Experiment 1 - Instructions

Experiment 1 - Instructions

Set-up for the experiment with flashes of extreme Joy.

Experiment extreme joy 1



To those who wish to conduct the experiments on their own

- read the cautionary note below before continuing to the set-up plan for the experiments

(Experiment 1 - Instructions and Experiment 2 - Instructions).





The experiments described here may lead to several types of problems.

Performing these experiments is done at your own risk.


Emotional/mental health: Generally speaking, experimentation with meditations and consciousness exercises may lead to very unpleasant consequences, among them, unusually strong emotional reactions. In my experience, when practiced daily over a longer period of time (months), the length of time spent daily has coincided with the extremity and seriousness of the consequences. The same goes for courses or exercises requiring that one repeatedly throughout the day forces oneself to adopt as one’s own basis specified thoughts or states of consciousness.


In this arena it’s impossible to attain the end more rapidly by increasing activity with the means.

I have never experienced any good results coming from thinking problems or depression are signs that things will improve if I just hold out long enough. All lasting improvements in mental health and well-being have come from focusing on the goal of a better life, reducing activity with negative things, and doing more of what’s enjoyable. (More on this in the book’s Part III The new instruction manual.)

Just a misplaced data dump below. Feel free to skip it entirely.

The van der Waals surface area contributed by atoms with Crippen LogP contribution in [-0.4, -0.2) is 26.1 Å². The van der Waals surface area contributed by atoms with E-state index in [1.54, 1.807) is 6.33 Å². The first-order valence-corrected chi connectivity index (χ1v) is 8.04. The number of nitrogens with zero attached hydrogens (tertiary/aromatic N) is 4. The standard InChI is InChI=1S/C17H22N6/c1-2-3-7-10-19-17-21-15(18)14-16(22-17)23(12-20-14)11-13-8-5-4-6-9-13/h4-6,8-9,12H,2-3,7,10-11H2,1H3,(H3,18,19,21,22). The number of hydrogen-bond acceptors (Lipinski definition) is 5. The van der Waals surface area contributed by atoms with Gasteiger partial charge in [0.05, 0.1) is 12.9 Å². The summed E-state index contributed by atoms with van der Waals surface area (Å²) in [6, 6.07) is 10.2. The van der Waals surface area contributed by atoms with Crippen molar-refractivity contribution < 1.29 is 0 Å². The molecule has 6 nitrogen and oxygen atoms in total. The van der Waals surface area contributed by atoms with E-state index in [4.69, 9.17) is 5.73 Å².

Motivation: Most of the things we do to build a career or reach the material goals so central in a normal life require considerable effort and sacrifice. So we need motivation. For my part, that kind of motivation was probably not the best prior to the experiments and was definitely considerably less after. The flashes of extreme Joy and ultimate JOY automatically became a yardstick for life and meaningful purpose. They showed happiness and fulfillment in magnitudes no career and amount of consumption could even begin to provide. It even made the customary goals seem downright meaningless. Loss of motivation for a career and material goals is a probable risk involved with the two experiments. I imagine this to be the case to some extent even if you don’t succeed with the experiments. In my opinion, if you’re satisfied with your life as it stands, you shouldn’t consider trying the experiments.


Fear: When the events which take place are inside us, as is the case with these experiments, one of the biggest challenges is the fact we are alone. It requires a much higher level of self-reliance and capacity to make decisions and analyze risks independently than most of us have to drum up in everyday life. This can of course be frustrating and disquieting. And that’s just the beginning. My experience with Experiment 1 was that it was impossible to carry it out without meeting the fear of death face to face. (My experience is also that this fear disappears as soon as the day’s experiment is over.)


All in all, we’re talking about setting off on an adventure where there’s a chance of experiencing a glimpse of something wonderful, something never to be forgotten. There are risks, there are challenges; it requires discipline, stamina and patience. But if curiosity and motivation are present, all these things help make the journey exciting and alluring.


The experiments are performed at one’s own risk.



In general


“In general” text is the same for both experiments.


Experiments 1 and 2 were both performed only after I’d first gained experience in practicing various forms of consciousness/awareness exercises and meditations. For 4-5 years I’d practiced them for anything from 30 minutes to several hours daily. Consequently, it’s only natural to address the questions below.